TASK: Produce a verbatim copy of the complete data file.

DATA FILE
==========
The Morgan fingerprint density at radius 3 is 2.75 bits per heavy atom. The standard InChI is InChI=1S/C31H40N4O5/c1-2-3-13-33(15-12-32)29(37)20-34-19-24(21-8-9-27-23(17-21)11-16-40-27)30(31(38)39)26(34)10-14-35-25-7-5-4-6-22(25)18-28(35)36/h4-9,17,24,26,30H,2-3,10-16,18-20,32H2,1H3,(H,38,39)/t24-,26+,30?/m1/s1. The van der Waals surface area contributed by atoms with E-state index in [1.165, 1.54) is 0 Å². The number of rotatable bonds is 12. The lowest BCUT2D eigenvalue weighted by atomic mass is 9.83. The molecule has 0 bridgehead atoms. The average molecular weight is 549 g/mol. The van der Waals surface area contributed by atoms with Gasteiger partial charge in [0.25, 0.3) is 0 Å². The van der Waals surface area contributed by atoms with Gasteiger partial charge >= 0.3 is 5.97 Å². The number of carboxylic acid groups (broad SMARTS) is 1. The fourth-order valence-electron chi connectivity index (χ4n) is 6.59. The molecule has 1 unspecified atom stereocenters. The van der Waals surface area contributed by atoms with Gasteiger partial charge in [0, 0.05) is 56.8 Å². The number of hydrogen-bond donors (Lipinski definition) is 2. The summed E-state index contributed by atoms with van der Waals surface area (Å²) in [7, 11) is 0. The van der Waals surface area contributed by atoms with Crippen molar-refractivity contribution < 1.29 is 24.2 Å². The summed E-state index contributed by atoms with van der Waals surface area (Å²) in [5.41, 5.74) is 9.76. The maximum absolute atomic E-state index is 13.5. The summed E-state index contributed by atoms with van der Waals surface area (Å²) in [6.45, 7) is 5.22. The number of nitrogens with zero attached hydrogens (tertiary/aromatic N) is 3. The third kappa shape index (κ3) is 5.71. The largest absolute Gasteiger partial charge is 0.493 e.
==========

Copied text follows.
The Morgan fingerprint density at radius 3 is 2.75 bits per heavy atom. The standard InChI is InChI=1S/C31H40N4O5/c1-2-3-13-33(15-12-32)29(37)20-34-19-24(21-8-9-27-23(17-21)11-16-40-27)30(31(38)39)26(34)10-14-35-25-7-5-4-6-22(25)18-28(35)36/h4-9,17,24,26,30H,2-3,10-16,18-20,32H2,1H3,(H,38,39)/t24-,26+,30?/m1/s1. The van der Waals surface area contributed by atoms with E-state index in [1.165, 1.54) is 0 Å². The number of rotatable bonds is 12. The lowest BCUT2D eigenvalue weighted by atomic mass is 9.83. The molecule has 0 bridgehead atoms. The average molecular weight is 549 g/mol. The van der Waals surface area contributed by atoms with Gasteiger partial charge in [0.25, 0.3) is 0 Å². The van der Waals surface area contributed by atoms with Gasteiger partial charge >= 0.3 is 5.97 Å². The number of carboxylic acid groups (broad SMARTS) is 1. The fourth-order valence-electron chi connectivity index (χ4n) is 6.59. The molecule has 1 unspecified atom stereocenters. The van der Waals surface area contributed by atoms with Gasteiger partial charge in [0, 0.05) is 56.8 Å². The number of hydrogen-bond donors (Lipinski definition) is 2. The summed E-state index contributed by atoms with van der Waals surface area (Å²) in [7, 11) is 0. The van der Waals surface area contributed by atoms with Crippen molar-refractivity contribution < 1.29 is 24.2 Å². The summed E-state index contributed by atoms with van der Waals surface area (Å²) in [5.41, 5.74) is 9.76. The maximum absolute atomic E-state index is 13.5. The summed E-state index contributed by atoms with van der Waals surface area (Å²) in [6.45, 7) is 5.22. The number of nitrogens with zero attached hydrogens (tertiary/aromatic N) is 3. The third kappa shape index (κ3) is 5.71. The largest absolute Gasteiger partial charge is 0.493 e.